Thus, I might have (and, in fact, do have) a plan for my wargaming in the short, medium and / or long term. I am painting armies. I plan to have wargames. The armies are of such a type, the wargames are between such forces, and so on. The point here, surely, is that as these plans refer solely to my leisure activity, no-one is going to get hurt, grumble or throw a wobbly at me if they are not done. The plan is a plan but it is not a serious plan. The fate of millions (no matter what my wargaming megalomania might suggest otherwise) is not in the balance according to whether I complete this next base of Thracians or not. Which is just as well, as work on the Thracians has stalled a bit.

Wargaming, however, is something of a creative activity. Something is created by our efforts in our leisure. If we have a wargame, the creation is a wargame, a narrative, a series of connected events. The events are connected, and connected to us, by our decision making processes. This process might depend on plans (formal or informal) but is also completed in the concrete, the wargame itself. A wargame throws at us a series of decisions we have to make to move it forward. That move, of course, might well (and probably is) driven by a pre-existing context. For example, a mile wide cavalry unit belonging to my enemy might just have appeared over the hill. This context drives my decision to, say, concede that the game is lost.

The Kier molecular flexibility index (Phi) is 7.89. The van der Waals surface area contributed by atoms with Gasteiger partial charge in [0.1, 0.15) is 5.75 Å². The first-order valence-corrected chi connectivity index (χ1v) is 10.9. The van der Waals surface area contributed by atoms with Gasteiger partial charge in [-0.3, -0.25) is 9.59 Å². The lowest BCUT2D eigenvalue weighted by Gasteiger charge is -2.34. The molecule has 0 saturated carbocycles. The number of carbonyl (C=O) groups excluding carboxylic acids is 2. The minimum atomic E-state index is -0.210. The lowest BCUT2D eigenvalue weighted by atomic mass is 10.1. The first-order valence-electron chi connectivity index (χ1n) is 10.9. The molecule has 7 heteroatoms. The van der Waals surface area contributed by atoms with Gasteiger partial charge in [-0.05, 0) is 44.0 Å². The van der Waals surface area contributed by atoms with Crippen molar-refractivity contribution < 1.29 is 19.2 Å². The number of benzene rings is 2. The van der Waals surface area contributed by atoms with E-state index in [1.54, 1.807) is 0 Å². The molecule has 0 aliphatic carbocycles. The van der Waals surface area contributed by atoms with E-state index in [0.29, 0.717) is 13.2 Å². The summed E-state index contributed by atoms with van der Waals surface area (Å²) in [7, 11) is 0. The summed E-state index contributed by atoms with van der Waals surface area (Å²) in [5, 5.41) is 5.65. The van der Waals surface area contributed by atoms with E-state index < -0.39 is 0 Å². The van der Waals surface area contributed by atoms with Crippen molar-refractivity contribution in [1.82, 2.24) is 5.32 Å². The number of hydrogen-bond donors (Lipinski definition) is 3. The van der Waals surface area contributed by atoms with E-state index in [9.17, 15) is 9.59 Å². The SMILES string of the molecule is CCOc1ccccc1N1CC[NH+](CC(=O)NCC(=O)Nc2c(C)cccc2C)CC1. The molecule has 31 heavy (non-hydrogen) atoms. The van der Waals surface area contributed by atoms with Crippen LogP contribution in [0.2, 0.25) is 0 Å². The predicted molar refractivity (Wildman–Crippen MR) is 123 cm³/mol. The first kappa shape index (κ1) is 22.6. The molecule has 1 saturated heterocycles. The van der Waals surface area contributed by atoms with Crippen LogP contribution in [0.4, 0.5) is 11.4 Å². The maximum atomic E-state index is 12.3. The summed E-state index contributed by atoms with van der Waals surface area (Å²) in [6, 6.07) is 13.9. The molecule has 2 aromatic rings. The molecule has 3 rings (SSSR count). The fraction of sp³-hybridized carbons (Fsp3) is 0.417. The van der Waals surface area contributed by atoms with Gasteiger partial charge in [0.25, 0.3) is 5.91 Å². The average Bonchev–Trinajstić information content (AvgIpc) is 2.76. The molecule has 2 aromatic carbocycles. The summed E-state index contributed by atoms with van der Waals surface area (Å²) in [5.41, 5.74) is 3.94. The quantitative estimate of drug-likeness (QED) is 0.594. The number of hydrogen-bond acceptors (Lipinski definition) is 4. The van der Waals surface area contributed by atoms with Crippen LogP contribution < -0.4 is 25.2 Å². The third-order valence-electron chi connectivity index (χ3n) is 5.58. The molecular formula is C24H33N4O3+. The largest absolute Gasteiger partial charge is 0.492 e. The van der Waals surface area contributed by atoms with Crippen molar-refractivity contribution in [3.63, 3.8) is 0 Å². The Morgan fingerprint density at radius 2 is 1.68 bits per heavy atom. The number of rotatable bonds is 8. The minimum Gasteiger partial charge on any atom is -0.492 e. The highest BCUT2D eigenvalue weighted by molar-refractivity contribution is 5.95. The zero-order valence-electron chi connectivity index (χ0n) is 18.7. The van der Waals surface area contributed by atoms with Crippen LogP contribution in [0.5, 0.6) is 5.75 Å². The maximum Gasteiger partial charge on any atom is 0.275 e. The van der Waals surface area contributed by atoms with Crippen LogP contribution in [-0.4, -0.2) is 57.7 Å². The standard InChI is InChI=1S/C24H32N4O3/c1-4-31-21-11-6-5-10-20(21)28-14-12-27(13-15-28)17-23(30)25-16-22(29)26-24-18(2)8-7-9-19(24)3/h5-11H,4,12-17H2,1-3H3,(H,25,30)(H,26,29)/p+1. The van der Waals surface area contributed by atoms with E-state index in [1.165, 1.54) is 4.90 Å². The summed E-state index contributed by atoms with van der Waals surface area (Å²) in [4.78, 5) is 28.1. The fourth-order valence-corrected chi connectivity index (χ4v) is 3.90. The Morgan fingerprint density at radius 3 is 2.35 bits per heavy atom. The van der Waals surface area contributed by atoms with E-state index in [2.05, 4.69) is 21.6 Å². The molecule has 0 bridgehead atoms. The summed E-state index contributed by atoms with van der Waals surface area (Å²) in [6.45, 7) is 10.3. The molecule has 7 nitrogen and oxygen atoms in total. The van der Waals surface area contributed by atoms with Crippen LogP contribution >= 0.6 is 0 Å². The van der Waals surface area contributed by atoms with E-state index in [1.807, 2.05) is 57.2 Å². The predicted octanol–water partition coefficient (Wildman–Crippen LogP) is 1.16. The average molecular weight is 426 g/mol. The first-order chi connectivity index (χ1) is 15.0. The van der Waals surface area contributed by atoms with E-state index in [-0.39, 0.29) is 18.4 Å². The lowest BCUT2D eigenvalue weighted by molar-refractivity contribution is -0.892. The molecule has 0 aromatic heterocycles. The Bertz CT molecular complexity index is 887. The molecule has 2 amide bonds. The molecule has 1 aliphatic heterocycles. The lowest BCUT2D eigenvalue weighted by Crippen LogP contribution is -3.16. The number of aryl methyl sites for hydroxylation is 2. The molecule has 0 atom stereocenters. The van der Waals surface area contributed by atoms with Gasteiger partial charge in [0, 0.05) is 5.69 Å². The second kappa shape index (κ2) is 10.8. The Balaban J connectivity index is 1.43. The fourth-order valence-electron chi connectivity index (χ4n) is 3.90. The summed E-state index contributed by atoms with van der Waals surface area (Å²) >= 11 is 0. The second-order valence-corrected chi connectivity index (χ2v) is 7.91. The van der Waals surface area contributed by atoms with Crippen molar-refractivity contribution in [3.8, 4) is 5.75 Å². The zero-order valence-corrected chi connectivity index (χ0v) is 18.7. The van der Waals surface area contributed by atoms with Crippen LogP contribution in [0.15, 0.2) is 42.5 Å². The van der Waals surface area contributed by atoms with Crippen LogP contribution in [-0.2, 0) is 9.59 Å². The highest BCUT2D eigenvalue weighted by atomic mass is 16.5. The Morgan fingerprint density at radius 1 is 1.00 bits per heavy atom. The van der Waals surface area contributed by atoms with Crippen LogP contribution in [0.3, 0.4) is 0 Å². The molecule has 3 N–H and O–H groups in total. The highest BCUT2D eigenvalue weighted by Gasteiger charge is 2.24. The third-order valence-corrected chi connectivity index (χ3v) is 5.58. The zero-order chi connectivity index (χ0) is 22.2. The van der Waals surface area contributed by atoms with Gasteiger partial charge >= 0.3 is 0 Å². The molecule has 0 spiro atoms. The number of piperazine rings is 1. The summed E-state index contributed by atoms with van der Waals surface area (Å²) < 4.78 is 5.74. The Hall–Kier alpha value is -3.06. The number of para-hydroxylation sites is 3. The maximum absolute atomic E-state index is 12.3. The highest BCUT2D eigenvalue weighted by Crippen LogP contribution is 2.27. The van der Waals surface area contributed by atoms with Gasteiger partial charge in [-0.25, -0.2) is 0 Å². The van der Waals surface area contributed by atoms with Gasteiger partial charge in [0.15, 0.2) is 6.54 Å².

In some senses, that decision making context is the same as my need to remove myself from my slumbers and do some commuting, but in another sense it would be different, because the drivers for making the decision are different.  In leisure activity, no-one would mind too much if I failed to make a decision, or, indeed, made the wrong one to the detriment of my army. In real life it might matter rather more, unless you are a highly paid bank executive in which case they simply increase you bonus the more bad decisions you make.